Too early that March morning, my mother came into our bedroom and told us, “You don’t have a Nana anymore.”
My sister and I sat up in bed, sleepy-eyed, and shocked into silence. We knew Nana had been in the hospital, but we had no idea she could die.
Although it is contrary to today’s thinking about children and death, I am still grateful that, at 9 years old, I did not go to my grandmother’s funeral. I know that forever after I would have thought of her suffocated in a box. Despite the trauma, at least my memories are of a smiling, well woman who delighted in me and whatever I did.
I had always heard that Nana “died young.” But whoever thinks their grandmother is young? She was a grandmother and that made her old.
But she was young. And as I approach my birthday next month, the age she was at her last birthday, she seems even younger. This is the birthday which stopped time, the birthday which marked her last year, the age at which she never grew older.
I admit I am a little freaked out about the whole thing.
I embrace my wonderful life and all the wonderful people in it. I am surrounded by a loving, growing family. My friendships are close and deep. I can’t stop thinking that Nana must have felt that way, too, at my age.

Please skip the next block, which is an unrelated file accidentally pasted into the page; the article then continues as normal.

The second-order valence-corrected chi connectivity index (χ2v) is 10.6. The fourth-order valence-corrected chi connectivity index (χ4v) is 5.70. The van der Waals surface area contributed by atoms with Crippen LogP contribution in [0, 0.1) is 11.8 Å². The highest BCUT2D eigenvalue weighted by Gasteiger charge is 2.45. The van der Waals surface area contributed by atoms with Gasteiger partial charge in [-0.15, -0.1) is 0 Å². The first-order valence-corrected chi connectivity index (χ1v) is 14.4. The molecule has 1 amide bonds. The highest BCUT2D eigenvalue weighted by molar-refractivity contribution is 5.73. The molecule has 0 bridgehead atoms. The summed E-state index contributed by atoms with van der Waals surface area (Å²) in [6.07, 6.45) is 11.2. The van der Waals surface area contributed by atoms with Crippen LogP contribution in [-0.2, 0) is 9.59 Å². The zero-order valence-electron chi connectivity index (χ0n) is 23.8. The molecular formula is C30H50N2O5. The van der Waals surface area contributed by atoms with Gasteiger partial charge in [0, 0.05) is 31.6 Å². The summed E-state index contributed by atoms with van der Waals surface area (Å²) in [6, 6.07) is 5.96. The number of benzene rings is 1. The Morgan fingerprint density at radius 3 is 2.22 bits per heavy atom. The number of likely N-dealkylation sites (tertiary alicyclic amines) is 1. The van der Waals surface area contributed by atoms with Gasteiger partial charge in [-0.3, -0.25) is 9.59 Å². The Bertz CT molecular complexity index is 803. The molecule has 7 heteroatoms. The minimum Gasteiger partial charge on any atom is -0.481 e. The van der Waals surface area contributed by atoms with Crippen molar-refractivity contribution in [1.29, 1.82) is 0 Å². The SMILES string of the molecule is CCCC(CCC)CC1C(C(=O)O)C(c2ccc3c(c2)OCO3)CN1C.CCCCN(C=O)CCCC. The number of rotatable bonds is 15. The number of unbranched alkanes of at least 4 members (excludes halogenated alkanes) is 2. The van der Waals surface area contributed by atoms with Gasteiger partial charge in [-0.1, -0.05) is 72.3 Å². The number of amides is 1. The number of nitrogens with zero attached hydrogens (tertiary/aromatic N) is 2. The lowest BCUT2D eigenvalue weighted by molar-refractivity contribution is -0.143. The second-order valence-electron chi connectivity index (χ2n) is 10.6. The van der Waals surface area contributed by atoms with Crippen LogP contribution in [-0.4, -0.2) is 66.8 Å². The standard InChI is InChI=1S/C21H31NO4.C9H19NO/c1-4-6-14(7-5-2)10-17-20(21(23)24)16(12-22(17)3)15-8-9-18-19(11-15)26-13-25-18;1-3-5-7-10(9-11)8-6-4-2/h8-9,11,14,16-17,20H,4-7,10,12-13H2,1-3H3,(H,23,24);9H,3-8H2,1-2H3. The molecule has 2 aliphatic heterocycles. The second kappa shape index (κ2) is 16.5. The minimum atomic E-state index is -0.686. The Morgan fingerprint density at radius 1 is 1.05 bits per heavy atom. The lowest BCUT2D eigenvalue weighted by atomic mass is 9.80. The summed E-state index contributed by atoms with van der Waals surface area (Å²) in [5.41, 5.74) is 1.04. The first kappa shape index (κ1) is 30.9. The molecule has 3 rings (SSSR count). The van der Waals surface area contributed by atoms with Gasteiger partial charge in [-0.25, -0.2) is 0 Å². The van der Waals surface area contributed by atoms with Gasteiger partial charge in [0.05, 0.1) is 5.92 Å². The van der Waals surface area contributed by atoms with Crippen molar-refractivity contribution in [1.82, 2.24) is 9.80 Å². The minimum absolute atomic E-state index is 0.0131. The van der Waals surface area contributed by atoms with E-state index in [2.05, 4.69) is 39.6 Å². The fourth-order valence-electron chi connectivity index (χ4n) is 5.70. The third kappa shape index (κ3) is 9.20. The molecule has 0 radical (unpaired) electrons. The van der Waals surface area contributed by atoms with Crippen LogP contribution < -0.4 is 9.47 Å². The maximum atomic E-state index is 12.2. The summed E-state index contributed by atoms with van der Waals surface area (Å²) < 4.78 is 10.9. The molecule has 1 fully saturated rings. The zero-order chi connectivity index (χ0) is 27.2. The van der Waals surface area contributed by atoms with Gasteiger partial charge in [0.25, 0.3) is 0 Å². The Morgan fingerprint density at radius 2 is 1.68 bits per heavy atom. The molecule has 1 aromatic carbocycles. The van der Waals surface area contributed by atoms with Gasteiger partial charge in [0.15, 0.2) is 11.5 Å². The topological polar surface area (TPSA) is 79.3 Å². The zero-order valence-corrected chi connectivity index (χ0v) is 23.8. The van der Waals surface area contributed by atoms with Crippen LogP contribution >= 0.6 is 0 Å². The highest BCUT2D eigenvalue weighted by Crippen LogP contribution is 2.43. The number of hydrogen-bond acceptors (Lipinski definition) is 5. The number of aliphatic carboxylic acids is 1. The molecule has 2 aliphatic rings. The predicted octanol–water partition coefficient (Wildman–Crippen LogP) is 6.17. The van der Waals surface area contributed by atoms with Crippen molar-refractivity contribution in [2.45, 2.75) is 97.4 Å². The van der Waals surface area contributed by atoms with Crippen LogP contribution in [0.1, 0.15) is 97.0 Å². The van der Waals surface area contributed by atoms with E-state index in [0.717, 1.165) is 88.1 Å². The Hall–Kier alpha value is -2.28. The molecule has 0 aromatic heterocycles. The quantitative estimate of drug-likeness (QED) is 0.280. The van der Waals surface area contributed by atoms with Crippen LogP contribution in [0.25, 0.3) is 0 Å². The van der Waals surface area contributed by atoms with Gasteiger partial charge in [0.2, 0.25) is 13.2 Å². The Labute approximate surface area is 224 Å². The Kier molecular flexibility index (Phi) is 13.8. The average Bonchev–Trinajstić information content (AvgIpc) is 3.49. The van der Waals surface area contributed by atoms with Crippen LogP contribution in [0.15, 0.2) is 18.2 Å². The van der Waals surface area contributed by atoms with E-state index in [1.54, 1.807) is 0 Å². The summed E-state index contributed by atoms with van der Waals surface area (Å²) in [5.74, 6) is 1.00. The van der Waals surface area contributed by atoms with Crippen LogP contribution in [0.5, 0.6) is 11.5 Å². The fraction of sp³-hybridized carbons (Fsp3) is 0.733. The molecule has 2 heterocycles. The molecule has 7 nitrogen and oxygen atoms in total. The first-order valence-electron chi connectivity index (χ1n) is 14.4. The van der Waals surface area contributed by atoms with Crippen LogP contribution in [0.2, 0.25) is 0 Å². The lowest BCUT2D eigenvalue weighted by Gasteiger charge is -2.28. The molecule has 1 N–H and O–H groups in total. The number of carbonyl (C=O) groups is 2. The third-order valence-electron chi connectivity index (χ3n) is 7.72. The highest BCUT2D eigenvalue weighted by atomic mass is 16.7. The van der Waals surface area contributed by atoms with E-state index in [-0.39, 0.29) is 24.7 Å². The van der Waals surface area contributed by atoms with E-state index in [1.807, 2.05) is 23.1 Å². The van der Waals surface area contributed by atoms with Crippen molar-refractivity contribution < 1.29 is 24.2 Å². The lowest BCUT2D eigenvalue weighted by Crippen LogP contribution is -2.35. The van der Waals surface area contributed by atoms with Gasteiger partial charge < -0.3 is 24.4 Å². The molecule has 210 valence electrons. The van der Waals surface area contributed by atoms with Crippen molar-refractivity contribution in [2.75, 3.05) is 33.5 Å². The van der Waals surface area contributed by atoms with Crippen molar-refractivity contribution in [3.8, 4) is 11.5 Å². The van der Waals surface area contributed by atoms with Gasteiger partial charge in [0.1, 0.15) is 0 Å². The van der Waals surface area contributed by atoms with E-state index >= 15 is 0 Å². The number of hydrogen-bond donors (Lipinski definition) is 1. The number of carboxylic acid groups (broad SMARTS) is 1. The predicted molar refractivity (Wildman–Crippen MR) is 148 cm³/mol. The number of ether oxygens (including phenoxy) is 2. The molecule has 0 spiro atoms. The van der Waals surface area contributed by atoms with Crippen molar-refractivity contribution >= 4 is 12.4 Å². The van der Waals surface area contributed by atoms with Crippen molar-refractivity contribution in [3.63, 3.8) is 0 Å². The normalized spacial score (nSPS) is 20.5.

But then, she died. She had a stroke and after a few days in a coma, she was gone.
She missed way too much.
She lived to see eight of her 10 grandchildren but is remembered only by one–me, the eldest. She didn’t see us grow up. She was not at family seders, Hanukkah parties, bar mitvahs, or weddings.
So now, with eight grandchildren and, with God’s help, two on the way, I know for sure that she died young. Like my other grandmother, she should have had 35 more years of life and lived to see her grandchildren become adults, marry and give her great grandchildren. She didn’t.
I approach this birthday, as I always do, with joy, gratitude and hope. But this time, mortality’s clock is ticking a little more loudly.
Dear God, give me years. Bless me so that my husband and I will feer (Yiddish, accompany) all our grandchildren to their chuppahs (Hebrew, wedding canopies) together in good health. Let me delight in great grandchildren. And then, when I am really old, take me quietly, quickly, softly. And, eventually, let the silence I leave in my place be filled with the sounds of joy and laughter from those I’ve loved and left behind. Please.
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